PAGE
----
Mortgage Bonds continued to fall last week as the Fed met and more volatility followed. Read on to learn what happened.
After last week’s meeting of the Federal Open Market Committee (FOMC), the Fed released its Policy Statement, noting that the downside risks to the outlook for the economy and labor market have diminished. Especially important: There was no mention of tapering their Bond Purchase program known as Quantitative Easing.
However, in the press conference that followed, Fed Chairman Ben Bernanke said, “Assuming the economy and labor conditions evolve as the Committee expects, the Fed anticipated it would begin tapering later this year and to finish by mid-2014.” This mixed message caused a sell-off in both Stocks and Bonds, adding to the volatility the markets have seen of late.
In economic reports of note, there was more good news in the housing sector as Existing Home Sales rose by 5.18 million units annualized in May. This is an increase of 12.9 percent from May 2012 and the highest rate since 5.44 million units were sold in November 2009. Housing Starts also rose by 7 percent in May, and though they came in lower than expected, they are actually up a whopping 28 percent since May 2012.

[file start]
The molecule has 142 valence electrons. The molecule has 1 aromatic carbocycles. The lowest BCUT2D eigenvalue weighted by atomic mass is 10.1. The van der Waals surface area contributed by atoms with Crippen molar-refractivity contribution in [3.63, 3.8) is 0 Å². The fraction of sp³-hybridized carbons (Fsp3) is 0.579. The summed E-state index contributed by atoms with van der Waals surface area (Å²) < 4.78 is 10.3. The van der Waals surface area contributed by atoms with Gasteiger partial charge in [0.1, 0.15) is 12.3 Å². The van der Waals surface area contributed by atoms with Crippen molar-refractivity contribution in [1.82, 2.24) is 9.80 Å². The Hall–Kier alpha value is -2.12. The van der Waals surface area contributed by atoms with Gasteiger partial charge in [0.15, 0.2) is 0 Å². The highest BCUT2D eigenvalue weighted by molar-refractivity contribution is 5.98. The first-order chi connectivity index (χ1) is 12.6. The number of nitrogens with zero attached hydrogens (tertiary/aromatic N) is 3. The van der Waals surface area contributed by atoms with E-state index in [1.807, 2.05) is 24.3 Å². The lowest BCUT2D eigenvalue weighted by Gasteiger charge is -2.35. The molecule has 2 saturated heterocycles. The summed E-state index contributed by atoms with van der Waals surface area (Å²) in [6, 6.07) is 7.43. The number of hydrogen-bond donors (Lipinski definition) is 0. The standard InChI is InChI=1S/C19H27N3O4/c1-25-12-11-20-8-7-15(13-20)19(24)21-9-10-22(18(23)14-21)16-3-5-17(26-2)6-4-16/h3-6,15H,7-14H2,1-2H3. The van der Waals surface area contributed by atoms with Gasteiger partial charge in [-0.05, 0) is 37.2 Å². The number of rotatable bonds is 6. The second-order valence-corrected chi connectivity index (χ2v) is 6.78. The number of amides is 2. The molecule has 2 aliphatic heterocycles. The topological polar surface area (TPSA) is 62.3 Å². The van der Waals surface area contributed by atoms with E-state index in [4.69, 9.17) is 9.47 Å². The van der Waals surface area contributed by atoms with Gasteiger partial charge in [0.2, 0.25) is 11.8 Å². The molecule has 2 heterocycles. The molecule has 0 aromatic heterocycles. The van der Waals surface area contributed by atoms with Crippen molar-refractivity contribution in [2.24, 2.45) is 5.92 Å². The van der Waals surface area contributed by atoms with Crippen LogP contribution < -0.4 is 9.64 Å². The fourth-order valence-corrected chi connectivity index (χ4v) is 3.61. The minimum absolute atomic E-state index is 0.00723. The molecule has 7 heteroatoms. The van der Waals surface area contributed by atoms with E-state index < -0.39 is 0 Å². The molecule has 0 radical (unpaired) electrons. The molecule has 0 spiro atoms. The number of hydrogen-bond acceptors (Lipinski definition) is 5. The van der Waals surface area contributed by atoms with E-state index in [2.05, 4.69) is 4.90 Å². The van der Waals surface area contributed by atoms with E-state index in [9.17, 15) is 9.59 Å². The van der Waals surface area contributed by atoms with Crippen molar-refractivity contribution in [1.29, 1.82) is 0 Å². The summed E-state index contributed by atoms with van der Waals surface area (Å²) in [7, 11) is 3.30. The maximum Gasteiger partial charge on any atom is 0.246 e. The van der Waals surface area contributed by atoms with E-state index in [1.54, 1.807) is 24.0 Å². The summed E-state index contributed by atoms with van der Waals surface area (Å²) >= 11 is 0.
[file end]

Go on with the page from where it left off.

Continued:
There was also some good news for the manufacturing sector, as both the Philadelphia Fed Index and the New York State Empire Manufacturing Index came in well above expectations. And inflation at the consumer level remains tame. This is good news for Bonds—and therefore home loan rates, which are tied to Mortgage Bonds— as inflation reduces the value of fixed investments like Bonds.
What does all of this mean for home loan rates?
The Fed’s Bond purchase program has helped Bonds and home loan rates remain attractive. However, just the talk of potentially tapering these purchases has led to increased volatility in the markets, causing Mortgage Bonds and home loan rates to worsen recently. In addition, strong economic news has also added to the sell-off in Bonds, as investors have hoped to take advantage of gains.
Courtesy of Bret Dody loan officer at Green Tree Mortgage